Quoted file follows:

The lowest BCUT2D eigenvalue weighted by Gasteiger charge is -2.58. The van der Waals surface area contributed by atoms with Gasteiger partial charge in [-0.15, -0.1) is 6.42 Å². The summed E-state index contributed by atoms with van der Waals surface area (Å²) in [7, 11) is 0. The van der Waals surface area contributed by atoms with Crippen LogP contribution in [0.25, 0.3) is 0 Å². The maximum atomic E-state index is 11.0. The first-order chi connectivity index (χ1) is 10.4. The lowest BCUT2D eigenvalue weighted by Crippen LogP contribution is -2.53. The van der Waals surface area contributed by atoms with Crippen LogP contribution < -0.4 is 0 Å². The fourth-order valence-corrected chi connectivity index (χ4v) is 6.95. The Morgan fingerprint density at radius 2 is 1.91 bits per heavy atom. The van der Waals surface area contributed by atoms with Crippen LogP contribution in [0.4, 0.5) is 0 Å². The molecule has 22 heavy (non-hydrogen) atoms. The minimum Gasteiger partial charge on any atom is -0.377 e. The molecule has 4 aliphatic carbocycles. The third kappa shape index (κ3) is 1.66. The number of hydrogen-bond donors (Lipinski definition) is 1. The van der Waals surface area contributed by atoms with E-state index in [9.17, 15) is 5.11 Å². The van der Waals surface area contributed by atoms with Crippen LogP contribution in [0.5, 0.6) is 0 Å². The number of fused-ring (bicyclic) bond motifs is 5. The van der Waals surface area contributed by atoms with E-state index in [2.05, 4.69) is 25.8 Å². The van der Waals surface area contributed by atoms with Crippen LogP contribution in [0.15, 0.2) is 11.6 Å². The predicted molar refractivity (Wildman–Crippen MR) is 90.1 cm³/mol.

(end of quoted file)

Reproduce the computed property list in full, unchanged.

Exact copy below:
The lowest BCUT2D eigenvalue weighted by Gasteiger charge is -2.58. The van der Waals surface area contributed by atoms with Gasteiger partial charge in [-0.15, -0.1) is 6.42 Å². The summed E-state index contributed by atoms with van der Waals surface area (Å²) in [7, 11) is 0. The van der Waals surface area contributed by atoms with Crippen LogP contribution in [0.25, 0.3) is 0 Å². The maximum atomic E-state index is 11.0. The first-order chi connectivity index (χ1) is 10.4. The lowest BCUT2D eigenvalue weighted by Crippen LogP contribution is -2.53. The van der Waals surface area contributed by atoms with Crippen LogP contribution < -0.4 is 0 Å². The fourth-order valence-corrected chi connectivity index (χ4v) is 6.95. The Morgan fingerprint density at radius 2 is 1.91 bits per heavy atom. The van der Waals surface area contributed by atoms with Crippen LogP contribution in [0.4, 0.5) is 0 Å². The molecule has 22 heavy (non-hydrogen) atoms. The minimum Gasteiger partial charge on any atom is -0.377 e. The molecule has 4 aliphatic carbocycles. The third kappa shape index (κ3) is 1.66. The number of hydrogen-bond donors (Lipinski definition) is 1. The van der Waals surface area contributed by atoms with E-state index in [9.17, 15) is 5.11 Å². The van der Waals surface area contributed by atoms with Crippen LogP contribution in [0.5, 0.6) is 0 Å². The number of fused-ring (bicyclic) bond motifs is 5. The van der Waals surface area contributed by atoms with E-state index in [2.05, 4.69) is 25.8 Å². The van der Waals surface area contributed by atoms with Crippen LogP contribution in [0.15, 0.2) is 11.6 Å². The predicted molar refractivity (Wildman–Crippen MR) is 90.1 cm³/mol.